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Boise State Public Radio News is here to keep you current on the news surrounding COVID-19, the disease caused by the novel coronavirus.

Hospitals Around The Mountain West Reach COVID-19 Breaking Point

Kevin Morris
Flickr Creative Commons

Utah has a number of major medical facilities that often take patients from all over the Mountain West. But the state is nearing a breaking point: too many COVID-19 patients and not enough resources. That crisis in care could have a domino effect around the region.

“It’s honestly just a numbers game, right?” asked Kevin McCulley is director for preparedness and response at the Utah Department of Health.

And according to McCulley, it looks like they’re losing that game. Because of that, he says they’ve given a heads up to neighbors like Idaho as a “fair warning.”

“We’ve reached a point where we anticipate where in a couple of weeks, we may have our flagship facilities reaching their ICU capacity, and when that happens, there are going to be challenges to the normal ICU transfer processes that exist on sunny days,” he said.

Idaho’s Hospital Association warns facilities there to be ready for the end of patient transfers, saying in a newsletter “Utah has informed the Idaho Department of Health and Welfare (DHW) that Idaho hospitals should immediately prepare for when they will not be able to transfer patients to Utah, likely within the next seven to ten days.”

Daarryl-lynn Oakes, a spokesperson with that association, says that means communities in Eastern Idaho lose their back-up. So if patient numbers keep growing there, and those hospitals can’t handle it, they can no longer lean on Utah for help.

“If Idahoans don’t take that personal responsibility that the governor spoke of [on Monday], then we’re in the same boat as Utah – and that’s not the place we want to be,” Oakes said.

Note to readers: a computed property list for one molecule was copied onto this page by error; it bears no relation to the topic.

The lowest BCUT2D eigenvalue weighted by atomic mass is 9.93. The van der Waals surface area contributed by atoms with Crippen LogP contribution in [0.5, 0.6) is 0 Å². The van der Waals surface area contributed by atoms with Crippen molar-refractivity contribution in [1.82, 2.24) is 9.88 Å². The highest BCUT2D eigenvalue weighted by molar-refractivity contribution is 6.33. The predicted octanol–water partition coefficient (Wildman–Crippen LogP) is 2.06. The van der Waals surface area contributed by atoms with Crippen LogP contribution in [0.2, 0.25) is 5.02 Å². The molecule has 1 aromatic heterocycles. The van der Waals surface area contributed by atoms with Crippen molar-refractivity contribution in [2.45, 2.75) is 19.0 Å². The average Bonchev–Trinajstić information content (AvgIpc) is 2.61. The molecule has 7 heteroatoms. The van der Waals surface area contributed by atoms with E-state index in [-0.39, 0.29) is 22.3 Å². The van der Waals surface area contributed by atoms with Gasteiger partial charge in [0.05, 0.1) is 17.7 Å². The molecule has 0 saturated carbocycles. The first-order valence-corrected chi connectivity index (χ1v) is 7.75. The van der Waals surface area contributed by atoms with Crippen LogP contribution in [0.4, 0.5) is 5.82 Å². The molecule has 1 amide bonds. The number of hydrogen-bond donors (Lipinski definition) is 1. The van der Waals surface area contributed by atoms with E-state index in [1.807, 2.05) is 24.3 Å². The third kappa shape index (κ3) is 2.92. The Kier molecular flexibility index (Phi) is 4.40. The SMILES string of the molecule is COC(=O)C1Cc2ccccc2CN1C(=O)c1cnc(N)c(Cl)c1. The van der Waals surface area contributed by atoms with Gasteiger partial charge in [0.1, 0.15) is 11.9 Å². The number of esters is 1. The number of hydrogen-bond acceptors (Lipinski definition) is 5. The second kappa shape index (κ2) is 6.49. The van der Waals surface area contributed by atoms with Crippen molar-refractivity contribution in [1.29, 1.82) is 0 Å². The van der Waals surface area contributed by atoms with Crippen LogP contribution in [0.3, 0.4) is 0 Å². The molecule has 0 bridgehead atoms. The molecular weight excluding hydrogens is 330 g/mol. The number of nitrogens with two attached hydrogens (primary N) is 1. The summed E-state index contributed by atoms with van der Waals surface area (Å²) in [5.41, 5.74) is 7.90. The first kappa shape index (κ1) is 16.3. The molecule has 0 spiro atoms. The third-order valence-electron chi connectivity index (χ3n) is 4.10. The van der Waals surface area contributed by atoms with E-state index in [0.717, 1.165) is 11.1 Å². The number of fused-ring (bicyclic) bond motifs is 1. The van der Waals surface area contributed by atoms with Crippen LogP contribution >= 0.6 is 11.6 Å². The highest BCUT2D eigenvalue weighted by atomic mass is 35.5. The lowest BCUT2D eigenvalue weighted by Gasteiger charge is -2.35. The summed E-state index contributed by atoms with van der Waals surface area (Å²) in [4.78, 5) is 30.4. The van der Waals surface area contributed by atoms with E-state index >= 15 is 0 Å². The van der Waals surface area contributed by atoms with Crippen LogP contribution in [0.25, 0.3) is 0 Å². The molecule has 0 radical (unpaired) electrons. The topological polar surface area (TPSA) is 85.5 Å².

A bit farther north in Montana, that state hospital association says this isn’t good news, but it won’t affect many of their patients. That’s because they say Montana only transfers a few specific kinds of cases out-of-state for treatment, like complicated neurological issues from a car crash.

“Less than one quarter of one percent of the patients that are treated in Montana are actually referred out of the state,” said Rich Rasmussen, the president and CEO of the Montana Hospital Association.

However, several states around the West are starting to see patients transferred from smaller hospitals to larger ones already. Both health officials in Utah and Montana warn that if this is compounded by a bad flu season and people continuing to not wear masks or social distance, we could see more state emergencies and fewer places locally and regionally for new patients to go.

It’s not that COVID-19 patients take up all the beds, but they’re taking up more beds that could have otherwise gone to people facing other medical issues.

Rasmussen said they stress “the importance of making sure that hospital is available to deliver a baby, to provide needed cardiac services, to provide life-saving care in the event of an automobile accident. In order to be able to protect the integrity of our healthcare system, everybody has to do their role, and it starts with simply wearing a mask.”

This story was produced by the Mountain West News Bureau, a collaboration between Wyoming Public Media, Boise State Public Radio in Idaho, KUNR in Nevada, the O'Connor Center for the Rocky Mountain West in Montana, KUNC in Colorado, KUNM in New Mexico, with support from affiliate stations across the region. Funding for the Mountain West News Bureau is provided in part by the Corporation for Public Broadcasting.

Madelyn Beck was Boise State Public Radio's regional reporter with the Mountain West News Bureau.

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